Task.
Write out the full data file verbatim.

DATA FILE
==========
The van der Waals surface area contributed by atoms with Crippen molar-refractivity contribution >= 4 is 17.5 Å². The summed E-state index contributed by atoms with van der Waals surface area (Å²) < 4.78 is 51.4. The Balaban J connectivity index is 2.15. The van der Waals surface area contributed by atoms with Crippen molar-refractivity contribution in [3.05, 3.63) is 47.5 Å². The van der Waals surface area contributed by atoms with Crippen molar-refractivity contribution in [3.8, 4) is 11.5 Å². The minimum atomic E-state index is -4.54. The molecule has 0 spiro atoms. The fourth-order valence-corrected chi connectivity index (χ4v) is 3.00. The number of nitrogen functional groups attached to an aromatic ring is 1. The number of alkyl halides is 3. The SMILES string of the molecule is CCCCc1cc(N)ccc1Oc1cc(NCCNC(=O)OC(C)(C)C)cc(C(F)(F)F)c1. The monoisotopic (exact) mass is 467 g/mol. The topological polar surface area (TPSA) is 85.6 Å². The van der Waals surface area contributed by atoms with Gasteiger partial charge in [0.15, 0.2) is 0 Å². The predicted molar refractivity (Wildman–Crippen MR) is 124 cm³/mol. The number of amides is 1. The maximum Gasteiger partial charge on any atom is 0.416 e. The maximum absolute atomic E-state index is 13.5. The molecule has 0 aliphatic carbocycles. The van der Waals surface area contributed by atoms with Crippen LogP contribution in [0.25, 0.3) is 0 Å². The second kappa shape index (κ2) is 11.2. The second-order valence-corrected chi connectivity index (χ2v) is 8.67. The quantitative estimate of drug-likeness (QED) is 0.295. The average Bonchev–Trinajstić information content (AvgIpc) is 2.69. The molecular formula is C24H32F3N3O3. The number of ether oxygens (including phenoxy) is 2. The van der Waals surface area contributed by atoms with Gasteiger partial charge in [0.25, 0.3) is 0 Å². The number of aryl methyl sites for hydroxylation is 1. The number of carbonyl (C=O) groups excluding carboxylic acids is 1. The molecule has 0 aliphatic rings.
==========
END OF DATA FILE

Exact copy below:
The van der Waals surface area contributed by atoms with Crippen molar-refractivity contribution >= 4 is 17.5 Å². The summed E-state index contributed by atoms with van der Waals surface area (Å²) < 4.78 is 51.4. The Balaban J connectivity index is 2.15. The van der Waals surface area contributed by atoms with Crippen molar-refractivity contribution in [3.05, 3.63) is 47.5 Å². The van der Waals surface area contributed by atoms with Crippen molar-refractivity contribution in [3.8, 4) is 11.5 Å². The minimum atomic E-state index is -4.54. The molecule has 0 spiro atoms. The fourth-order valence-corrected chi connectivity index (χ4v) is 3.00. The number of nitrogen functional groups attached to an aromatic ring is 1. The number of alkyl halides is 3. The SMILES string of the molecule is CCCCc1cc(N)ccc1Oc1cc(NCCNC(=O)OC(C)(C)C)cc(C(F)(F)F)c1. The monoisotopic (exact) mass is 467 g/mol. The topological polar surface area (TPSA) is 85.6 Å². The van der Waals surface area contributed by atoms with Gasteiger partial charge in [0.15, 0.2) is 0 Å². The predicted molar refractivity (Wildman–Crippen MR) is 124 cm³/mol. The number of amides is 1. The maximum Gasteiger partial charge on any atom is 0.416 e. The maximum absolute atomic E-state index is 13.5. The molecule has 0 aliphatic carbocycles. The van der Waals surface area contributed by atoms with Crippen LogP contribution in [0.25, 0.3) is 0 Å². The second kappa shape index (κ2) is 11.2. The second-order valence-corrected chi connectivity index (χ2v) is 8.67. The quantitative estimate of drug-likeness (QED) is 0.295. The average Bonchev–Trinajstić information content (AvgIpc) is 2.69. The molecular formula is C24H32F3N3O3. The number of ether oxygens (including phenoxy) is 2. The van der Waals surface area contributed by atoms with Gasteiger partial charge in [0.25, 0.3) is 0 Å². The number of aryl methyl sites for hydroxylation is 1. The number of carbonyl (C=O) groups excluding carboxylic acids is 1. The molecule has 0 aliphatic rings.